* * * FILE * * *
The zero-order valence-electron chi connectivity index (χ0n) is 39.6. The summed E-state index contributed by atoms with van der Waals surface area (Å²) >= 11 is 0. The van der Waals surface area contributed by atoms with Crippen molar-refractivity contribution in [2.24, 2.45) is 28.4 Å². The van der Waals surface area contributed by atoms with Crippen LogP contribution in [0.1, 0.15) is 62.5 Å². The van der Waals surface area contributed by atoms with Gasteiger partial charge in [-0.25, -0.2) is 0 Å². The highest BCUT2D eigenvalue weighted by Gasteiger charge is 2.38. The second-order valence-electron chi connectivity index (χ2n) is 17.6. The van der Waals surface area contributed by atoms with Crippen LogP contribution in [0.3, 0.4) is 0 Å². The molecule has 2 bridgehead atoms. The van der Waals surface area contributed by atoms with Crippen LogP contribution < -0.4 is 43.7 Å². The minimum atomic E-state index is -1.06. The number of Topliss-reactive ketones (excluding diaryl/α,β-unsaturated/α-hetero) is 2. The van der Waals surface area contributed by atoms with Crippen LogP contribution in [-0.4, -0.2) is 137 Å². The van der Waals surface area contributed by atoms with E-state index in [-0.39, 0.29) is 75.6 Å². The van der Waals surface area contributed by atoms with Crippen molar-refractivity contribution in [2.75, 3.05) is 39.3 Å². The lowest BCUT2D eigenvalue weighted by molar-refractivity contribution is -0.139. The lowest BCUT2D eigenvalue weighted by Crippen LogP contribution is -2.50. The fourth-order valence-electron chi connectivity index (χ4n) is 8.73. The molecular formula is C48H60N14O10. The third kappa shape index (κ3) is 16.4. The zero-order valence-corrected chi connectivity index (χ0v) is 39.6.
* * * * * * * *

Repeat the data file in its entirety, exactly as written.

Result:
The zero-order valence-electron chi connectivity index (χ0n) is 39.6. The summed E-state index contributed by atoms with van der Waals surface area (Å²) >= 11 is 0. The van der Waals surface area contributed by atoms with Crippen molar-refractivity contribution in [2.24, 2.45) is 28.4 Å². The van der Waals surface area contributed by atoms with Crippen LogP contribution in [0.1, 0.15) is 62.5 Å². The van der Waals surface area contributed by atoms with Gasteiger partial charge in [-0.25, -0.2) is 0 Å². The highest BCUT2D eigenvalue weighted by Gasteiger charge is 2.38. The second-order valence-electron chi connectivity index (χ2n) is 17.6. The van der Waals surface area contributed by atoms with Crippen LogP contribution in [0.3, 0.4) is 0 Å². The molecule has 2 bridgehead atoms. The van der Waals surface area contributed by atoms with Crippen LogP contribution < -0.4 is 43.7 Å². The minimum atomic E-state index is -1.06. The number of Topliss-reactive ketones (excluding diaryl/α,β-unsaturated/α-hetero) is 2. The van der Waals surface area contributed by atoms with Crippen LogP contribution in [-0.4, -0.2) is 137 Å². The van der Waals surface area contributed by atoms with E-state index in [-0.39, 0.29) is 75.6 Å². The van der Waals surface area contributed by atoms with Crippen molar-refractivity contribution in [2.75, 3.05) is 39.3 Å². The lowest BCUT2D eigenvalue weighted by molar-refractivity contribution is -0.139. The lowest BCUT2D eigenvalue weighted by Crippen LogP contribution is -2.50. The fourth-order valence-electron chi connectivity index (χ4n) is 8.73. The molecular formula is C48H60N14O10. The third kappa shape index (κ3) is 16.4. The zero-order valence-corrected chi connectivity index (χ0v) is 39.6.